May 17-25, 2000

Leaving home Wednesday afternoon, the 17th, motoring up Interstate 80 was fine. I joined a Reno Sierra Club, Great Basin Group, evening hike. We were up for a short walk up a canyon in southwest Reno. I climbed a small bump separate from the group, and obtained an elevated view of a southwest Reno neighborhood.

Camping at Davis Creek Park, I then drove south Thursday on U.S. 395. A new logo sign was placed in many spots to designate this a scenic highway. These new display panels now explain the natural history of the area. The view of Dunderberg Peak held little promise of good skiing. I took the short trail along Lee Vining Creek, from the Mono Lake Visitor Center. Also, there were more new stretches of four-lane blacktop in spots about June Lake. San Joaquin Mountain had plenty of snow. There were the usual sights to be seen. Camping in Bishop, I made other checks on things.

Friday, I continued south, stopping at the Eastern Sierra Museum in Independence, and taking pictures, near Lone Pine, of Mt. Whitney. Driving up the road to Kennedy Meadows in the South Sierra, I took a camp spot in the campground a few miles to the north.

Saturday morning, I met the others, of our SPS group of 13, at Kennedy Meadows store. Our objective was a triple peak climb. These peaks are all in the South Sierra Wilderness. We drove to the Hooker Meadows trailhead, and began backpacking at about 9:18 a.m. The trail is signed.

Arriving at our backpack camp beside Albanita Meadows, we had lunch and prepared for an afternoon peak climb. We hiked up a trail and, then headed cross-country for Smith Mountain.

We hiked, and then climbed the short, easy, north ridge to the top. The view was good. Olancha Peak to the north showed little snow on its south side.

We then hiked over to climb nearby Jackass Peak, which is a mild class 3 summit. It also had a register.

Back to camp at about 5:35 p.m., we prepared our meals. I boiled water made from snow. A small patch nearby served as alternative to the stagnant, reddish-brown creek water. The night was a bit cool, and frost covered my bag in the morning.

We began hiking at 6:40 a.m. for our ascent of Crag Peak. We were led to contour south around the ridge with Finger Peak as its high point. There was thick manzanita and rocky cliffs. It seems preferable to climb over the Finger Peak ridge more directly, and drop down 300-400 feet to a saddle leading to the Crag Peak summit ridge.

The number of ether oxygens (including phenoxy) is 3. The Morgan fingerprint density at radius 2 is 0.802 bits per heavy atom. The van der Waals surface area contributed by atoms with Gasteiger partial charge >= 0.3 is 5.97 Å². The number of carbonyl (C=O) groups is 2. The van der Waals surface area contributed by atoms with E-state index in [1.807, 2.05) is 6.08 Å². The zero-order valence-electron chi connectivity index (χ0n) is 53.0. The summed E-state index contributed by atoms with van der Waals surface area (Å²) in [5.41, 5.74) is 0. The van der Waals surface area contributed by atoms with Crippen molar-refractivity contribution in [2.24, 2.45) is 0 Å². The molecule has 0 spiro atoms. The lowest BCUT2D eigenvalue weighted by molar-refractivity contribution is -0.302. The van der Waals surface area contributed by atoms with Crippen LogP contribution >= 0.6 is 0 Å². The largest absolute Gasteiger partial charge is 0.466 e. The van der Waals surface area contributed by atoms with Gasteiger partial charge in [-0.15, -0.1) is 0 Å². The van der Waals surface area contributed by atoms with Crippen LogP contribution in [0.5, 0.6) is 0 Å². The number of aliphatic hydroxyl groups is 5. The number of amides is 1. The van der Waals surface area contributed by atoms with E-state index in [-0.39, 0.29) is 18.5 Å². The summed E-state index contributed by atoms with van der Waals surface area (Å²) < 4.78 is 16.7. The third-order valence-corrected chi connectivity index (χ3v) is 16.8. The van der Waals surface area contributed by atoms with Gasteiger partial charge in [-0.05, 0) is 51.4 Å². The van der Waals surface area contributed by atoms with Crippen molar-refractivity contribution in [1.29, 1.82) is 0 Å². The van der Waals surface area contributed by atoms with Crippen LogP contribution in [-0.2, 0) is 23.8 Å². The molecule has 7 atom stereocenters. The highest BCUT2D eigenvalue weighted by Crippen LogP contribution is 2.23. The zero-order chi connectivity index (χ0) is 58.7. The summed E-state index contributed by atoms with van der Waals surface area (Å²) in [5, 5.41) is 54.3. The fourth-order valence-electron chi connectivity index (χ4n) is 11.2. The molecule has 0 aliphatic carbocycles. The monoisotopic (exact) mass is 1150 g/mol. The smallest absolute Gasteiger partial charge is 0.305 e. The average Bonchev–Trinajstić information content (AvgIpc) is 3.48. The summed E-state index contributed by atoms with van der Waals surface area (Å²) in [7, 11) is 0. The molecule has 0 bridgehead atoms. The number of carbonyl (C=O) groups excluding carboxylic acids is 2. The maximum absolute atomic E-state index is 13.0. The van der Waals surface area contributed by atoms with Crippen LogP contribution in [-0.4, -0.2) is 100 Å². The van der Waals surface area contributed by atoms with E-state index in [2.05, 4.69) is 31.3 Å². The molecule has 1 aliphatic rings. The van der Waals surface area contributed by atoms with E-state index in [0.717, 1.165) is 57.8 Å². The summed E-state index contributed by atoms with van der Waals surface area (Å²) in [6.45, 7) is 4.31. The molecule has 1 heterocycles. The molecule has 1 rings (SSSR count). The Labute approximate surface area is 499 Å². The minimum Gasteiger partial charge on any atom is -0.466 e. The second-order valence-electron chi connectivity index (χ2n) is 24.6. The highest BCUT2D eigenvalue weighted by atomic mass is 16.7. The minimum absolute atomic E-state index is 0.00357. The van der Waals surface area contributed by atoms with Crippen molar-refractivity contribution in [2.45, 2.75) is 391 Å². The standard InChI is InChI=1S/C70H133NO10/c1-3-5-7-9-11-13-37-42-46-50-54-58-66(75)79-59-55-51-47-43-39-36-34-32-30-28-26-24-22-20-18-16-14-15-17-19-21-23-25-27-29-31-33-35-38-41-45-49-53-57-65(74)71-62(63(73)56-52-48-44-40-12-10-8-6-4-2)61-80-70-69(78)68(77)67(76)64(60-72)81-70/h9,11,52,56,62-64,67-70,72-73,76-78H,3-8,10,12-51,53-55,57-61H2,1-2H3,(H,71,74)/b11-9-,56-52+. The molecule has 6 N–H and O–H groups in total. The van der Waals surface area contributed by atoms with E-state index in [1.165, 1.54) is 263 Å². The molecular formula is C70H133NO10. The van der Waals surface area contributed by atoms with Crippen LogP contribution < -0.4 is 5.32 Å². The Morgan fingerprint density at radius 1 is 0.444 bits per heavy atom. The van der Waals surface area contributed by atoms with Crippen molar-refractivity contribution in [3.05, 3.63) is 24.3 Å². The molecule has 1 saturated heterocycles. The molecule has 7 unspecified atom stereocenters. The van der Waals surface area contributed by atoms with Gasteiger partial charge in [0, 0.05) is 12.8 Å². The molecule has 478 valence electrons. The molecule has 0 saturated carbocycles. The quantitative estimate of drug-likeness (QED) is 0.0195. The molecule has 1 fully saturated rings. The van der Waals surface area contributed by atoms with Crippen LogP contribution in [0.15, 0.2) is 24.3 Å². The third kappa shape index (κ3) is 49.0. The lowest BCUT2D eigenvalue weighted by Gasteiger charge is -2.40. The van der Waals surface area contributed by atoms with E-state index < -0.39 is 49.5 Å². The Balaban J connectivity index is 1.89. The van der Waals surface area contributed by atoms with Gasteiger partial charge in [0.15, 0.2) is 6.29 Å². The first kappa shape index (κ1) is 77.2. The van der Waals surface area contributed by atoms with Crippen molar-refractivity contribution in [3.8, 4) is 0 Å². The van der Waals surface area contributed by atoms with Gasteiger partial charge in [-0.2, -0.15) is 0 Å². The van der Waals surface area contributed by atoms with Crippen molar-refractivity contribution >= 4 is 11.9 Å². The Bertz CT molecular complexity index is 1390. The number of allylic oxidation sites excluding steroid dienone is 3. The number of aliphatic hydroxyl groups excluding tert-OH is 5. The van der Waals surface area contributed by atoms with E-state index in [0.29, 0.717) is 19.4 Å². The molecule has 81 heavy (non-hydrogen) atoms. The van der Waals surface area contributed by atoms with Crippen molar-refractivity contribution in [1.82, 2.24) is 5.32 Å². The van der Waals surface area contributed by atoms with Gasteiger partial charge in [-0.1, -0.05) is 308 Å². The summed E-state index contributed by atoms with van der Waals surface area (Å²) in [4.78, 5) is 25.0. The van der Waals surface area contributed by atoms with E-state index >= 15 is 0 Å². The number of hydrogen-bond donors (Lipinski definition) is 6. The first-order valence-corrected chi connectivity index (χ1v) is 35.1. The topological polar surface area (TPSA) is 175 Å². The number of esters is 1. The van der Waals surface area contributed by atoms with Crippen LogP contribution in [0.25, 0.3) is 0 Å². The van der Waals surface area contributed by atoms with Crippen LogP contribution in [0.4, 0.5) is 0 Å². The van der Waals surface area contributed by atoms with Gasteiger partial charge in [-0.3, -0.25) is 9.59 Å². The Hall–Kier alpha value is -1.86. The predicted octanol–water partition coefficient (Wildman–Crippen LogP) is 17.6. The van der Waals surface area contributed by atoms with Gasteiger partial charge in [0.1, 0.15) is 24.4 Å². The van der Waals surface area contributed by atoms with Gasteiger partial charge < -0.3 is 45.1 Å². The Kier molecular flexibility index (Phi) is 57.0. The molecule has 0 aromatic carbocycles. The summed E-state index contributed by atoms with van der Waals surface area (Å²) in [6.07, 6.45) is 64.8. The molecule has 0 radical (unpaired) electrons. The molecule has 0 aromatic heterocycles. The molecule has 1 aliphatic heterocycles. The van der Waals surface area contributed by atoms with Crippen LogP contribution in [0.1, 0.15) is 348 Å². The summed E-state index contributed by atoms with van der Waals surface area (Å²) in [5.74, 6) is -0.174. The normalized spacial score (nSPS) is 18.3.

We went around to the east side of the summit rock, and found a class 3 route to the top. There wasn't much room on the top, so we climbed and descended in groups of three.

I summited at about 10:30 a.m., taking photos of the view. We then descended a talus slope from a notch to the south of the summit dome, and climbed back over the first ridge to descend back to the meadow. It was then easier walking.

Back to camp at 2:30 p.m., we prepared to leave, and hiked the 5 miles out on trail to the cars. I was back to my car, and cold drinks, at 5:33 p.m. After thanking the leaders and saying goodbyes, I left to drive back to U.S. 395. Motoring south, I stayed at a motel in Adelanto, CA.

Monday morning, I took 395 to I-15 to I-215 to I-10 east. Motoring up CA 243 to Idyllwild in the San Jacinto Mountains, I hiked up the Devils Slide trail to do Tahquitz Peak. Here, an old fire lookout commanded the view. I descended back down the summit trail to the PCT, with a sight of Lily Rock, and headed to the north side of Red Tahquitz. A use trail leads to the top, and the view was superb.

Hiking back to the car, I drove back to San Bernardino, CA, and secured another motel room. There is fine dining at the I-10 Waterman Avenue Exit, along Hospitality Lane.

Tuesday, I drove up past Mentone, CA, on Highway 38 to the Forsee Creek Trail. A 4,000' gain hike on trail ascended to the summit of Shields Peak. Signing in, I recorded the view. I did the short traverse to the top of Anderson Peak, which is the highpoint of the San Bernardino Mountain group of peaks. A view of San Gorgonio Mountain to the east showed some snow on the Dollar Lake summer trail. There was some snow on the Forsee Creek Trail I used, but I didn't need any special equipment. Gore-Tex boots would have helped, though.

I spotted snow plants enroute. They grow on decaying forest material, and are a rare, and pretty sight.

Back to the car at 5:45 p.m., I refreshed myself with a drink bought at Angelus Oaks, then drove back to Waterman Avenue Exit on I-10 and got another room. I enjoyed more fine dining at various restaurants here.

Wednesday, I drove up I-15 to turnoff to Wrightwood. There, I had a nice breakfast. The USFS ranger station was closed. I was unable, then, to get a day-use wilderness permit. From Highway 2, the Angeles Crest Highway, I chose to hike along the PCT to climb Mt. Williamson, which is not in any wilderness area. A side trail leads to the top. The valley below was covered with low clouds. It was quite a sight. Clouds came in. Thunder was heard as I returned to the car parking, so with rain imminent, I declined to climb any more peaks. I drove back to I-15 south, and cut over west through Rancho Cucamonga. I sought to check for a hike up from Icehouse Canyon, off the Mt. Baldy Road. The Mt. Baldy Ranger Station was already closed. I drove back down to Ontario where I secured another room yet.

Thursday morning, it was raining. Canceling my climbs, I drove west on I-10 to Los Angeles, where I visited Little Tokyo and a museum, before driving home on I-5.

I had hiked over 50 miles and 13,000' gain total. I drove over 1,500 miles. Spending about $400, I also shot ten 36-exp. rolls of Kodachrome. I finished wearing out one pair of hiking boots on the backpack peak climbs.